I’ve never been a country music fan, but our drive from Baltimore to Phoenix took us through Nashville, the country music capital of the world. That isn’t something that would ordinarily draw me in, but since we were nearby and there is a lot of music history there, we wanted to stop.
We only had a few hours to spend, so Hon and I booked Gray Line’s Discover Nashville Tour. We had a great time seeing the city and listening to the commentary of our tour guide Rudy, who had a strong Southern drawl, a huge knowledge of the city and a dry sense of humor that kept us laughing. At one point, Rudy told us about the Nashville Raccoons, the city’s old hockey team that did great at home, but always got killed on the road.
Rim shot, please.
It’s a corny joke, but having a tour guide with Rudy’s knowledge and wit made the tour so much more enjoyable than the standard … “on your right is the blah, blah, blah.” He was friendly and funny and he humanized Nashville in a way that made the city come to life.
Our tour started when Rudy picked us up at the Gray Line office and off we went with about 15 new friends who met the bus at their hotels.
The Mother Church of Country Music
We stayed on the bus through most of the tour, but we were able to walk through some of Nashville’s most legendary sites like the Ryman Auditorium, where the Grand Ole Opry gained its fame.
The Ryman was our first stop and it was there that I started to feel like a visitor in a foreign land. So much of the history … events, names, faces were unfamiliar to me. I knew I was clueless, so when my tour mates oohed and ahhed over something, I made a note to self: Google that. What I was seeing was an important part of American history and I wanted to learn more. Names I had never heard of, like Porter Wagoner, George Morgan, and Red Foley, were treated with such reverence that I’d have to be a complete moron not to realize there is more to country music than heartbroken hillbillies and low-down cheatin’ red-necks.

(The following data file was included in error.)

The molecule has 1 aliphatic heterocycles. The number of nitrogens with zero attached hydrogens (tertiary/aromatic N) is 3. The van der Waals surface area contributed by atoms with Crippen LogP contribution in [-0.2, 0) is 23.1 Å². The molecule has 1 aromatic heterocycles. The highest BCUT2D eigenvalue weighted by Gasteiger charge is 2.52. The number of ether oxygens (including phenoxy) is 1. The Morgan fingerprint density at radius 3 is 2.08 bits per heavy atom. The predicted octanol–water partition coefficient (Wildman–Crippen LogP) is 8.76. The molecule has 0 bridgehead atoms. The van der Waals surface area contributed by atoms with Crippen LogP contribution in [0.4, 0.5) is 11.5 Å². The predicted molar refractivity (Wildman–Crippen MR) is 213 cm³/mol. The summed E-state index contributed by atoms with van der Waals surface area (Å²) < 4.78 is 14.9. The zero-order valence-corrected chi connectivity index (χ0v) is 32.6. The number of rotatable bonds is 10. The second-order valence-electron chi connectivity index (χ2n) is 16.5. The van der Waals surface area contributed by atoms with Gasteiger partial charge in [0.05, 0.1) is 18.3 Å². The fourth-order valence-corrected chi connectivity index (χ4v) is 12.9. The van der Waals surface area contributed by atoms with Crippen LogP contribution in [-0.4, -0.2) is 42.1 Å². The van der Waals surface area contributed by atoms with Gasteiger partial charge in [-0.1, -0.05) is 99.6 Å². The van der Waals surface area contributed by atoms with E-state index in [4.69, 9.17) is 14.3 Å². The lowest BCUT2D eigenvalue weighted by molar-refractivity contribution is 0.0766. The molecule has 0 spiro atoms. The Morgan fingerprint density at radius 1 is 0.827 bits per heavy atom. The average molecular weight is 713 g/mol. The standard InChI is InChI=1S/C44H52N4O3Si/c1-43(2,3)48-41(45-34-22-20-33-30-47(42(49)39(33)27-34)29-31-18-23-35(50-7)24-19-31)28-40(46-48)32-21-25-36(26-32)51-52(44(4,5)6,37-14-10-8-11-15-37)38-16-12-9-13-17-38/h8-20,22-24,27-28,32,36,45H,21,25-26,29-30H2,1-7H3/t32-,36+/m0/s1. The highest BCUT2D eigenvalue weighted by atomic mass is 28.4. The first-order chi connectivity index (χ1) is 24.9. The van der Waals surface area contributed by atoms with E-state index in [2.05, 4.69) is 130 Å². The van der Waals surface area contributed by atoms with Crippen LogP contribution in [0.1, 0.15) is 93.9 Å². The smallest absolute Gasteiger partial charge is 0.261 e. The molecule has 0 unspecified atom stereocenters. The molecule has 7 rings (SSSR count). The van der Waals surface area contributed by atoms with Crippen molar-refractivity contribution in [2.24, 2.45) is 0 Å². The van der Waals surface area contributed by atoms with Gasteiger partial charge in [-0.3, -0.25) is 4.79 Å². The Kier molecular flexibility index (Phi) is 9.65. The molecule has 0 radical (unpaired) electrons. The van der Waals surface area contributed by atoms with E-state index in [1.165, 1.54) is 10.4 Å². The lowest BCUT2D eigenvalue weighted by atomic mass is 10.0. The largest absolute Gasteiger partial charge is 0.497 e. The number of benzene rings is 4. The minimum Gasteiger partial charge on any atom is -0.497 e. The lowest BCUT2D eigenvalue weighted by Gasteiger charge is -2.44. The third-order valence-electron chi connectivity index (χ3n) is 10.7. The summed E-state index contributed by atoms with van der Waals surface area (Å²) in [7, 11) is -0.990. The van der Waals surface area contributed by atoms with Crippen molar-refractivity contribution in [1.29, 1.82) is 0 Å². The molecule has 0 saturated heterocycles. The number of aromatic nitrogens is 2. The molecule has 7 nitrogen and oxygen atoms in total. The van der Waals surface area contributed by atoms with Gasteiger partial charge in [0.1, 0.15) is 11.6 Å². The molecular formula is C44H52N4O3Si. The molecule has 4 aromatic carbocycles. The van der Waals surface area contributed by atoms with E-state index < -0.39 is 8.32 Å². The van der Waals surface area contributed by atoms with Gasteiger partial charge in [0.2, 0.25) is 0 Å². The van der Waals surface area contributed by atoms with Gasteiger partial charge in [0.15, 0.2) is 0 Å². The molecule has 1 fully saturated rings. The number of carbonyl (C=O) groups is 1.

The reverent atmosphere in the Ryman is more pronounced because it was built in 1892 as the Union Gospel Tabernacle. When we first walked into the auditorium we all quieted down, not because we were told to, but because the room still looks just like a church and that was our natural reaction. The original wooden pews are there and provide seating for more than 2,600, and the stained glass windows still paint the room in quiet, colorful strokes of light.
The history of the Ryman itself is pretty remarkable beyond the notoriety the Grand Ole Opry brought in. It was built by riverboat captain Thomas Ryman, a hard-living, hard-drinking business man who owned a few saloons in Nashville and encouraged gambling and drinking on his riverboats. After hearing a sermon by the evangelist Samuel P. Jones, he was so moved he not only repented, he built the Union Gospel Tabernacle as a revival hall for Jones and the largest convention hall in the South. When Ryman died in 1904, the Tabernacle was renamed in his honor.
The Ryman Auditorium, nicknamed the Mother Church of Country Music, was in constant use from 1892, and hosted a remarkable mix of historical figures. President Theodore Roosevelt, William Jennings Bryant, and Booker T. Washington all lectured from its stage. World renowned performers like Enrico Caruso, Charlie Chaplin, Sarah Bernhardt, and Mae West performed there.
Despite the high caliber names that streamed across the Ryman stage, it was the Grand Ole Opry that brought it to national prominence. After making its first appearance in 1943, the Grand Ole Opry called the Ryman home until 1974, when it moved it to its current home in the Nashville suburbs.
It didn’t seem to matter how popular it once was, because after the Grand Ole Opry moved on, the Ryman was nearly forgotten. A few movies scenes were shot there and an occasional hard-core fan would tour the building, but beyond that it was vacant and left to decay. By 1991, it had been vandalized many times, there were holes in the roof and floors, and demolition was its likely future.
Then came salvation in the form of Emmylou Harris and her band the Nash Ramblers, who recorded a live album there and reawakened public interest. A year later, concern was so great, owners Gaylord Entertainment agreed to a multi-million dollar renovation, and when the Ryman reopened in 1994, it was with the same glitz and glory that drew in its first capacity crowds. Big name acts were on-stage again and shows quickly sold out.
These days, the Ryman Auditorium still brings in big names. The day we were there, the box office was busy selling tickets for an evening of bluegrass and banjo with Steve Martin and the Steep Canyon Rangers. Roger Daltry will be there in October; Aretha Franklin is coming in April. Even the Grand Ole Opry comes back for a performance every now and then.